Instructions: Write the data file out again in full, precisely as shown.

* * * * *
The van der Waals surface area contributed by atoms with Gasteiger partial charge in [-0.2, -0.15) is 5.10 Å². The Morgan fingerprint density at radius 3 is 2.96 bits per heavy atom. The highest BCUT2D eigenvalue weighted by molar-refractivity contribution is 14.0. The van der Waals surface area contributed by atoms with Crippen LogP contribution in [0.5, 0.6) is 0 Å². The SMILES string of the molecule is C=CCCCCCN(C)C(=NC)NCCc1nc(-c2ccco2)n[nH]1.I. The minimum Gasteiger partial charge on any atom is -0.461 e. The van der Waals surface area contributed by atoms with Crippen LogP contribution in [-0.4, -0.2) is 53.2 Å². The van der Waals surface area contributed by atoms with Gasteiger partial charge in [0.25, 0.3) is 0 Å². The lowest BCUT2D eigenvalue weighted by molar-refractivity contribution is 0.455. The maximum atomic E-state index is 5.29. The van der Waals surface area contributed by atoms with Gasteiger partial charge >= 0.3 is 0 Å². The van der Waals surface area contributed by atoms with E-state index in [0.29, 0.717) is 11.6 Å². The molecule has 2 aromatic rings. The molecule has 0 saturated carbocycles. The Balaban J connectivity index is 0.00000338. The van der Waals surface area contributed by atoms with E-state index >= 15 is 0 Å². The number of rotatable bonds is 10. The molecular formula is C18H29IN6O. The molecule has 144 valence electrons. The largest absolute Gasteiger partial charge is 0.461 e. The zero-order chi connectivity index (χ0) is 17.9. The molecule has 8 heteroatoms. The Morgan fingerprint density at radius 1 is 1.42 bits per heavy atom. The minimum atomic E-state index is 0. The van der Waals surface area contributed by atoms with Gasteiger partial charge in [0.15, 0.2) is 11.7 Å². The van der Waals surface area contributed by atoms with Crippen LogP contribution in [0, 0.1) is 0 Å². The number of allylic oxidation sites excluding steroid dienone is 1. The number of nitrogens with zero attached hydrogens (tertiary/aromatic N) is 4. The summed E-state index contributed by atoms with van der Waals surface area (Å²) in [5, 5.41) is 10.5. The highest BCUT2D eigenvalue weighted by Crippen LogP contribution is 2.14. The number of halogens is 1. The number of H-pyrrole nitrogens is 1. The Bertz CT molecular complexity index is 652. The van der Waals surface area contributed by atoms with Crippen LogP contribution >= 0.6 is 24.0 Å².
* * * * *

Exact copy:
The van der Waals surface area contributed by atoms with Gasteiger partial charge in [-0.2, -0.15) is 5.10 Å². The Morgan fingerprint density at radius 3 is 2.96 bits per heavy atom. The highest BCUT2D eigenvalue weighted by molar-refractivity contribution is 14.0. The van der Waals surface area contributed by atoms with Crippen LogP contribution in [0.5, 0.6) is 0 Å². The SMILES string of the molecule is C=CCCCCCN(C)C(=NC)NCCc1nc(-c2ccco2)n[nH]1.I. The minimum Gasteiger partial charge on any atom is -0.461 e. The van der Waals surface area contributed by atoms with Crippen LogP contribution in [-0.4, -0.2) is 53.2 Å². The van der Waals surface area contributed by atoms with Gasteiger partial charge in [0.25, 0.3) is 0 Å². The lowest BCUT2D eigenvalue weighted by molar-refractivity contribution is 0.455. The maximum atomic E-state index is 5.29. The van der Waals surface area contributed by atoms with Gasteiger partial charge >= 0.3 is 0 Å². The van der Waals surface area contributed by atoms with E-state index in [0.29, 0.717) is 11.6 Å². The molecule has 2 aromatic rings. The molecule has 0 saturated carbocycles. The Balaban J connectivity index is 0.00000338. The van der Waals surface area contributed by atoms with E-state index >= 15 is 0 Å². The number of rotatable bonds is 10. The molecular formula is C18H29IN6O. The molecule has 144 valence electrons. The largest absolute Gasteiger partial charge is 0.461 e. The zero-order chi connectivity index (χ0) is 17.9. The molecule has 8 heteroatoms. The Morgan fingerprint density at radius 1 is 1.42 bits per heavy atom. The minimum atomic E-state index is 0. The van der Waals surface area contributed by atoms with Gasteiger partial charge in [0.15, 0.2) is 11.7 Å². The van der Waals surface area contributed by atoms with Crippen LogP contribution in [0, 0.1) is 0 Å². The number of allylic oxidation sites excluding steroid dienone is 1. The number of nitrogens with zero attached hydrogens (tertiary/aromatic N) is 4. The summed E-state index contributed by atoms with van der Waals surface area (Å²) in [5, 5.41) is 10.5. The highest BCUT2D eigenvalue weighted by Crippen LogP contribution is 2.14. The number of halogens is 1. The number of H-pyrrole nitrogens is 1. The Bertz CT molecular complexity index is 652. The van der Waals surface area contributed by atoms with Crippen LogP contribution >= 0.6 is 24.0 Å².